The “Working” and “Mourning” sections are the strongest. Mourning, as Freud said, is also intensive work. “Historic Photographs: To Crawl into – Anschluss, Vienna, 1938”, by Gustav Metzger, a German artist who died last week, is a vast image on the floor, showing Jewish men and women being forced to wash the streets shortly after Hitler’s annexation of Austria. But it is covered by a drape. The only way to experience it is to crawl on your knees under the cloth. Jo Spence, a pioneering feminist photographer, appears in both sections. In the first, “Remodelling Photo History: Industrialization”, her body is earthbound, lying prone in a landscape that is neither beautiful nor lyrical. In the second, taken when she was dying, Spence becomes a visionary figure, floating softly above a ploughed field: a Blakean angel in middle age.

But for all its sombre tone, the cumulative energy running through the show is sensual. It is there in Spence, in the intimacy of sleep and the curled up bodies on the grass, in the ecstatic carnality of skin on skin in Carolee Schneemann’s “Meat Joy” and in the comedy of Claude Cahun’s “I Extend My Arms” (pictured top), showing a pair of outstretched hands emerging from a stone monolith. A video by Fikret Atay, “Rebels of the Dance” is full of suppressed animation. Two boys are holed up in a lobby outside a Kurdish wedding in full swing. The boys are caught between the camera, teenage reticence and the banality of their surroundings but the music is contagious. They begin to dance. The boys don’t touch but are tuned intently to each other. Music makes for connection and commonality. Filming and dancing are improvised, dreamed up in the moment.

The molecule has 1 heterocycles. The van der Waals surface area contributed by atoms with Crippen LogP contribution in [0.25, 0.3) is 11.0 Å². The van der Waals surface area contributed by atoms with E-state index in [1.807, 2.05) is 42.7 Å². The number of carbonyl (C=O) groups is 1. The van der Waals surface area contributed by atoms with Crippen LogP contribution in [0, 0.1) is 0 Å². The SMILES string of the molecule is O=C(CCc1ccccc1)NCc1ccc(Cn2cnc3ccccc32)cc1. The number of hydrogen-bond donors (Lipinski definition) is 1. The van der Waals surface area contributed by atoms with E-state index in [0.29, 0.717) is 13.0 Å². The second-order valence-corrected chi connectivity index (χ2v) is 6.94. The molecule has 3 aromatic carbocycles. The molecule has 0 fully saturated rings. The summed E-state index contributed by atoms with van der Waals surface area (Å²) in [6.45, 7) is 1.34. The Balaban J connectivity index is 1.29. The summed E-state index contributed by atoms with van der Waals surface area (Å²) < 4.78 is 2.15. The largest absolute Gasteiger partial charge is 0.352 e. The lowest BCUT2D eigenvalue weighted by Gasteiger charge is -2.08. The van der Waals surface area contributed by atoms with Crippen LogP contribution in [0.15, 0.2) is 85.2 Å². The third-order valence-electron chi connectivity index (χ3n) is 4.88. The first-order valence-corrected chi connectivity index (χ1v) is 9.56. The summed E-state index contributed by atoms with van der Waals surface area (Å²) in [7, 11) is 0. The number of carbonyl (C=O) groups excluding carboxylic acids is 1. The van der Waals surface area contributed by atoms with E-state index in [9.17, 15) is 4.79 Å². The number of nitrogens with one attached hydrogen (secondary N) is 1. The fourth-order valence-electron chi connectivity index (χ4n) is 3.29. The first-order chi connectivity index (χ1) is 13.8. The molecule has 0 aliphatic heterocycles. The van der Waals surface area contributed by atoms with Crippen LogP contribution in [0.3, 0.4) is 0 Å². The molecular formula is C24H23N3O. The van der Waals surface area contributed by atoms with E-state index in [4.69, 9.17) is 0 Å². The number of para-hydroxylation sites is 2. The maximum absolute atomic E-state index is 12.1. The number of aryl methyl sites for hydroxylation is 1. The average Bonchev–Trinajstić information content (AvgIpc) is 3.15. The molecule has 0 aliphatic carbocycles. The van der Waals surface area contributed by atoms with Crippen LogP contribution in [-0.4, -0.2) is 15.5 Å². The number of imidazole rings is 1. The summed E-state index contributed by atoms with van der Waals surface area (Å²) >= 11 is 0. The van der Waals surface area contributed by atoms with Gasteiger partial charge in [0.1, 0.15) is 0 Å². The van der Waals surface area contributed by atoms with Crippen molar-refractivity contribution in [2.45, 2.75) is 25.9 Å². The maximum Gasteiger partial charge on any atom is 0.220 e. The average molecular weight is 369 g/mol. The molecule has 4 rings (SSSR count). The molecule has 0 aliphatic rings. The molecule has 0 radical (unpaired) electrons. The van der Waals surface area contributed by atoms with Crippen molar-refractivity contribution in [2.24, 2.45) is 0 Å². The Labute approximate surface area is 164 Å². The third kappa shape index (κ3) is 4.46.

The exhibition started at the Whitworth in Manchester and will go on to the Glynn Vivian Gallery in Swansea. The show at Bexhill is its smallest iteration. But, banded by the sea, Bexhill is a good place to see it. This is not a landscape show, still less a seascape show, but the horizon, pale and scarcely drawn on the day I was there, gives it stately form.

In a Dream You Saw a Way to Survive and You Were Full of Joy De La Warr Pavilion, Bexhill, until May 1st